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Higgs boson and metastable universe

  1. Aug 26, 2012 #1
    Hi all. I have recently read an article that summarizes our knowledge about Higgs boson and the consequences of its existence and of the value of its mass. The author says that our universe could be stable, unstable or metastable and that the discrimination between this three options is give by the values of the higgs boson's and top quark's masses. He also says that, in the case that our universe would be metastable, in 13.5 billions year it will become (translate from Italian) "unstable with a potential that goes to -∞".
    What does that mean? Of what kind of potential are we talking about??

    Thanks to all
     
  2. jcsd
  3. Aug 26, 2012 #2

    Bill_K

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    He's talking about the Higgs potential V(φ) which describes the interaction of the Higgs field with itself. This is input to the theory as a quartic polynomial. Its minimum determines the Higgs vacuum state, located at a value φ0 = 246 GeV. Excitations from that minimum are Higgs bosons, and the second derivative of V(φ) at that point determines the the Higgs boson's mass.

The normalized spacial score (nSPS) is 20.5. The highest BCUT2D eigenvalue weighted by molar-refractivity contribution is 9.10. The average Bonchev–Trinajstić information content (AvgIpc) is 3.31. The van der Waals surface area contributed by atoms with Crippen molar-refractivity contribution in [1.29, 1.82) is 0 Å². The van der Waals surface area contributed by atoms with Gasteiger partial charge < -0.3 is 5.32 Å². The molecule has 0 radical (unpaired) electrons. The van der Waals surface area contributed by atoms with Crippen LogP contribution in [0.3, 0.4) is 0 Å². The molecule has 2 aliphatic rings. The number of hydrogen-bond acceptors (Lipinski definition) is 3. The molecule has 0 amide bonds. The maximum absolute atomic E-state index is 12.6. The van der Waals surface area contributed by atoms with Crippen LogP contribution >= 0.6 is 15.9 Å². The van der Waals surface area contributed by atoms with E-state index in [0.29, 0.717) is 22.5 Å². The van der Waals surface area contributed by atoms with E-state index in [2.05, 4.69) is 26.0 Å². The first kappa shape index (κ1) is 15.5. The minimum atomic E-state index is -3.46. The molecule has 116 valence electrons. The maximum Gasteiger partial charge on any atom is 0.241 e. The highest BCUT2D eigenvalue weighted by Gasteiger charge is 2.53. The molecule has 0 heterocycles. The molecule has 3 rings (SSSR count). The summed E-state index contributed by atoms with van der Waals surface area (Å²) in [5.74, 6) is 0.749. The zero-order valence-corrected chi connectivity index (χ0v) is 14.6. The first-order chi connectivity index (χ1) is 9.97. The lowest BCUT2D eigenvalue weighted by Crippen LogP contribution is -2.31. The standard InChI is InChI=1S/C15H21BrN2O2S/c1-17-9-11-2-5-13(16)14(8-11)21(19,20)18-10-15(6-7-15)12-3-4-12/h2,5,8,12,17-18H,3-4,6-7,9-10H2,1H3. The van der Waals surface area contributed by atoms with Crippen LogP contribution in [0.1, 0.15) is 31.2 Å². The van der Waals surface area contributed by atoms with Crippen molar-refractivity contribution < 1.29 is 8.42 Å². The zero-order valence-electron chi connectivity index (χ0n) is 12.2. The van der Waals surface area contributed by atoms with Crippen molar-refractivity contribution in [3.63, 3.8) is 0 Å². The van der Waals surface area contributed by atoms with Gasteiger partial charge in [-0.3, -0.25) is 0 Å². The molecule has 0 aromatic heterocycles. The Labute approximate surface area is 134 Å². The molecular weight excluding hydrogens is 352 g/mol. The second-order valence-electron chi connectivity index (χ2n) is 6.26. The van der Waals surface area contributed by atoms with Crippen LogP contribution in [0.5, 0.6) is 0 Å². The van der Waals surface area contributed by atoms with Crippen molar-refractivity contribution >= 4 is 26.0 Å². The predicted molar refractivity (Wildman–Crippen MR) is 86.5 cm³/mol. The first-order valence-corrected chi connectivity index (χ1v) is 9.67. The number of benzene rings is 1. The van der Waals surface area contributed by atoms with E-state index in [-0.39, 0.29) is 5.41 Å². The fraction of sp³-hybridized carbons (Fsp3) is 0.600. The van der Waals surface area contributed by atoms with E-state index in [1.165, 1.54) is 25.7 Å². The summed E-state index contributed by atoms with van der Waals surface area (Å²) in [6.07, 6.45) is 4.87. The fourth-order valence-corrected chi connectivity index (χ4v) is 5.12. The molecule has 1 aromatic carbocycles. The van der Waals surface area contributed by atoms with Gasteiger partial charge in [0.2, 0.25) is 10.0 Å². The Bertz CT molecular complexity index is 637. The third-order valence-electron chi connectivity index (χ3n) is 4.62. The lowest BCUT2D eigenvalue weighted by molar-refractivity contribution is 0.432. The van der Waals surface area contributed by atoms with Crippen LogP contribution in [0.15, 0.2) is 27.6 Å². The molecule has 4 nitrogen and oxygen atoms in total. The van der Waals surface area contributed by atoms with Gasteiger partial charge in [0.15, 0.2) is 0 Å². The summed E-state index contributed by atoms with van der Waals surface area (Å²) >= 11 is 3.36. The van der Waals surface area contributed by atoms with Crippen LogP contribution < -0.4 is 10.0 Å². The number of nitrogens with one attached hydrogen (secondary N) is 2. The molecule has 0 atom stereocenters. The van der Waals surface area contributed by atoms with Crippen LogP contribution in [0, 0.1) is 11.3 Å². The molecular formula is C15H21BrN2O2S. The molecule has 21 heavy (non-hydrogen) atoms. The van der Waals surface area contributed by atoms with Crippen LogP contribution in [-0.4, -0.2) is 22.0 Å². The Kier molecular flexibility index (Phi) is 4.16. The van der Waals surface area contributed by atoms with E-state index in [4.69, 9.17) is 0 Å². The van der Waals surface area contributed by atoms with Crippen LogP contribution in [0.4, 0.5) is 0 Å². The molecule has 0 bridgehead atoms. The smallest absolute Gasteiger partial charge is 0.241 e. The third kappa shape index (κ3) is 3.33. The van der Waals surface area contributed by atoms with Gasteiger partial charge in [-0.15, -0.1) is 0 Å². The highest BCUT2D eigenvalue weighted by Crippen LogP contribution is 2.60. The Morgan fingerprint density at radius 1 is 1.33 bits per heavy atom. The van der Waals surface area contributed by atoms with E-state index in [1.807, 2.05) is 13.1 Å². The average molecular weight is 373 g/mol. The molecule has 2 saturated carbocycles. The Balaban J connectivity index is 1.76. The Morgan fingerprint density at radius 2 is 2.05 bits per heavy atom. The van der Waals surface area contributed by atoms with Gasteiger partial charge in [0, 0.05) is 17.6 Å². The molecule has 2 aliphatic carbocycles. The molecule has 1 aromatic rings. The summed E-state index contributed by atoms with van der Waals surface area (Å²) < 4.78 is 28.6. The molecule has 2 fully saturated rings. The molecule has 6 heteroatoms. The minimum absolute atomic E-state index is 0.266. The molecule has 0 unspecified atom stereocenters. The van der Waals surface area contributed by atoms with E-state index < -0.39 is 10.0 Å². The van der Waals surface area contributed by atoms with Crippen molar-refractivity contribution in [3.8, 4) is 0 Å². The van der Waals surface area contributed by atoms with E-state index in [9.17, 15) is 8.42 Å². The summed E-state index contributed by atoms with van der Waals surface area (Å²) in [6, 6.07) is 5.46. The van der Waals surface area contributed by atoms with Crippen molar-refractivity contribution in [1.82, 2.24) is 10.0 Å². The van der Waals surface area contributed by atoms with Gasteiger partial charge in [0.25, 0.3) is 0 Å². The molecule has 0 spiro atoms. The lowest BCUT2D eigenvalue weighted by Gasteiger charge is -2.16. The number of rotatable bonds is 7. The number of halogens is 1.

But quantum modifications will modify the shape of the potential, depending on various parameters, including the top quark's mass. If there was no minimum the universe would be unstable. Of course that is not the case. But even if there is a minimum, V(φ) may go to -∞ at φ → ∞. In this case the universe could eventually tunnel through the barrier. Then the universe would be metastable.
     
  4. Aug 26, 2012 #3
    Thank you very much. :biggrin:
    Just let me check if I understood well. If the Higgs potential goes to -∞ what does that imply? I suppose that there is no stable state and so we could have something like a "falling" to states with energy always lower than the previous one right?
     
  5. Aug 27, 2012 #4

    Haelfix

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    If the quartic coupling constant goes negative the generally agreed upon answer is that something known as vacuum decay occurs, which is a very traumatic event as it effectively ends the universe.

    The dynamics of this type of physics was studied by Coleman and De Luccia back in the 1970s.
     
  6. Aug 27, 2012 #5
    Ok, I'll search something about this. Thank you very much.
     
  7. Aug 27, 2012 #6

    Bill_K

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    Thanks, Haelfix. The Coleman-De Luccia paper is available online here.
     
  8. Sep 7, 2012 #7
    Its also Higgs is an elementary particle. I was stabbing at it.
     
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